Annabel Crabb on why we desperately need more women in politics.

Well said, Crabb.

Do we need more women in Australian politics?

For those of us who care about little things like equality, fair representation and basic common sense, the answer is a resounding yes.

Political reporter and author Annabel Crabb is one of those people.

In fact, she’s made a name for herself by (among other things) always being a vocal advocate of women in politics.

And on last night’s Q&A, she once again made her argument eloquently and with good humour.

more women in politics
Annabel in action. Image via ABC.

During the show, host Viginia Trioli asked Crabb if she ever felt “conflicted” by encouraging women to enter politics, given how tough it could be.


Her response? Pure brilliance.

According to Crabb, while “the hardest is the first”, the next woman in the top job is also pretty damn important – which is why we absolutely need to be pushing for more women in politics.

Check out Annabel’s awesome argument here. Post continues after video.

Video via “ABC”

“The hardest is the first, right? And I think Julia Gillard said that when she was gently relieved from the prime ministership,” she said.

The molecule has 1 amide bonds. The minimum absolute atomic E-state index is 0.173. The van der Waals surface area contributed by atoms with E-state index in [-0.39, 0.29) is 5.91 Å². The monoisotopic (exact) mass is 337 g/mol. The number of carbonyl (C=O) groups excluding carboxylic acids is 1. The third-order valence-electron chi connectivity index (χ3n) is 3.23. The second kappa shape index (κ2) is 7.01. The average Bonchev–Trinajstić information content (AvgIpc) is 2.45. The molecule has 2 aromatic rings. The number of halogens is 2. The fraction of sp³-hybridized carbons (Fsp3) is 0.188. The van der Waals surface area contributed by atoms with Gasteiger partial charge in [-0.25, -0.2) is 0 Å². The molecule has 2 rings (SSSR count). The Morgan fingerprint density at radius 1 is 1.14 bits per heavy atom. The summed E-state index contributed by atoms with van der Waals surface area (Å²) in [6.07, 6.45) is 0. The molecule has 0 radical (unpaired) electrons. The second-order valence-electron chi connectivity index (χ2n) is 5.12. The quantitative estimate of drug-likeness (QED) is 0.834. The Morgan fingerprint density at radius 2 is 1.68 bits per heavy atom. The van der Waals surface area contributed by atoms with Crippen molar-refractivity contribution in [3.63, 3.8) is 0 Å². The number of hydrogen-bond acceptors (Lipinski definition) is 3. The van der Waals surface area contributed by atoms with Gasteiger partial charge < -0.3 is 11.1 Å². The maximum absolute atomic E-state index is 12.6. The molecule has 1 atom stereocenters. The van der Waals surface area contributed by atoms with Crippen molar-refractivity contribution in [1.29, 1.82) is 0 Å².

“She said ‘gender was not about everything that happened to me, it explained some of what happened to me’, and she also said it would be easier for the next person.

“Every now and then you hear people say, ‘Well, we’ve had one woman as a PM and it didn’t work out so it will never happen again’. I mean, people said that about you [Anna Bligh] too … but actually in Queensland, not only have you got another woman in the job but you’ve got, for the first time, a state cabinet which is more women than men.

“Which makes for some terribly awkward moments where you’ve got to push all the men up the front of the photographs — ‘Quick quick, where are the guys? Doesn’t look very balanced’ — which is, I think, a lovely moment.”

Thank you, Annabel Crabb. We think it’s a lovely moment, too.

Do you think we need more women in politics?

Want more? Try these:

Q&A just can’t catch a break.

Women in Aussie politics: “It’s a tough slog”.